Exercise – Maintaining a healthy weight might lower the risk of various types of cancer, including cancer of the breast, prostate, lung, colon and kidney. In addition to helping you control your weight, physical activity on its own might lower the risk of breast cancer and colon cancer.
Strive to get at least 150 minutes a week of moderate aerobic activity or 75 minutes a week of vigorous aerobic physical activity. As a general goal, include at least 30 minutes of physical activity in your daily routine — and if you can do more, even well.
Start screening at the right age –
Screening is not available for all type of cancers. Some of which people should be aware of the availability are:
PAP Smear –It is recommended to have a PAP Smear test for women every 3 years. This not only tests for cervical cancer but also helps to identify pre-cancerous cells if any
Mammogram-Women should start screening for breast cancer every year starting at the age of 40
Skin test – If you have a family history of melanoma (skin cancer) ensure you schedule a periodic skin test as per doctors recommendation
Prostate cancer screening– PSA (prostate specific antigen) test for annual screening of prostate cancer in men of age 50 and older is approved and recommended if there is a family history of cancer.
Colonoscopy – It is a method to test for colon cancer. Colonoscopy looks at the structure of the colon to find any abnormal areas or polyps associated with colon cancer. How often you should be screened depends on the test and your risk for colon cancer. Screening generally starts at age 50 because colon cancer risk increases with age, and more than 90 percent of cases occur in people ages 50 and over If you’re at average risk and choose colonoscopy, you should have the procedure every 10 years, starting at age 50. Colonoscopy may be performed earlier and more often in people at increased risk, including those with a personal or family history of polyps or colorectal cancer or inflammatory bowel disease.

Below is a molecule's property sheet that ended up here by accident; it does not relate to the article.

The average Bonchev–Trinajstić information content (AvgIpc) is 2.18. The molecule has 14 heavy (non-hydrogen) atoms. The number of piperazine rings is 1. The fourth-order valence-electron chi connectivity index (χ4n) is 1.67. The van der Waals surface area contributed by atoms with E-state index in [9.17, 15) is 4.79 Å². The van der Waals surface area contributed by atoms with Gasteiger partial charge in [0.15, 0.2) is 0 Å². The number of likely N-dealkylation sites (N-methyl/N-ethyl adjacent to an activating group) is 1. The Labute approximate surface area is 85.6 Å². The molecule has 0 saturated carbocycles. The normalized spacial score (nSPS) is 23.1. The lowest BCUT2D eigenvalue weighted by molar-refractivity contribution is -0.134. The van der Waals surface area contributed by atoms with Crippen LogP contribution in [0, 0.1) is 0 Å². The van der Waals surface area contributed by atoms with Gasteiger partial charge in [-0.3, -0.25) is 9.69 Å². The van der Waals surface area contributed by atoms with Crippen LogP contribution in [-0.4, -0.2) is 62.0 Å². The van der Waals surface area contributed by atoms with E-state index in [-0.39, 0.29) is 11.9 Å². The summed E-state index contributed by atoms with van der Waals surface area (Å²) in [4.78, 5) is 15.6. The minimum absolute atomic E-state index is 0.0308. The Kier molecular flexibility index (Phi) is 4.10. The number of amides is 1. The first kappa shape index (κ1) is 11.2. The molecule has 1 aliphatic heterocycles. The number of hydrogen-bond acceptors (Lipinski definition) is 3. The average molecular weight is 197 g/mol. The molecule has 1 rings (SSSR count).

Hepatitis B- Hepatitis B can increase the risk of developing liver cancer. The hepatitis B vaccine is recommended for certain high-risk adults — such as adults who are sexually active but not in a mutually monogamous relationship, people with sexually transmitted infections, intravenous drug users, men who have sex with men, and health care or public safety workers who might be exposed to infected blood or body fluids.
Human papillomavirus (HPV)- HPV is a sexually transmitted virus that can lead to cervical and other genital cancers as well as squamous cell cancers of the head and neck. The HPV vaccine is available to both men and women age 26 or younger who didn’t have the vaccine as adolescents.
Cancer like many other things at the end of the day may not be in our complete control but what we can do is try our best to minimize the risk. Live a healthy lifestyle not only for yourself but also for your near and dear ones whose life is associated with you. Ensure you go for an annual checkup with your doctor and discuss these preventive measures for a low risk lifestyle.
Cancer is an expensive disease.If you are looking to support cancer patients, instead of shaving your head ,donate for the treatment of many underprivileged people who do not have the financial access to screen cancer or undergo treatments. There are many foundations and NGO you can donate to if you want.Look them up to show your support.
Source : Mayo clinic, talk by MSKCC foundation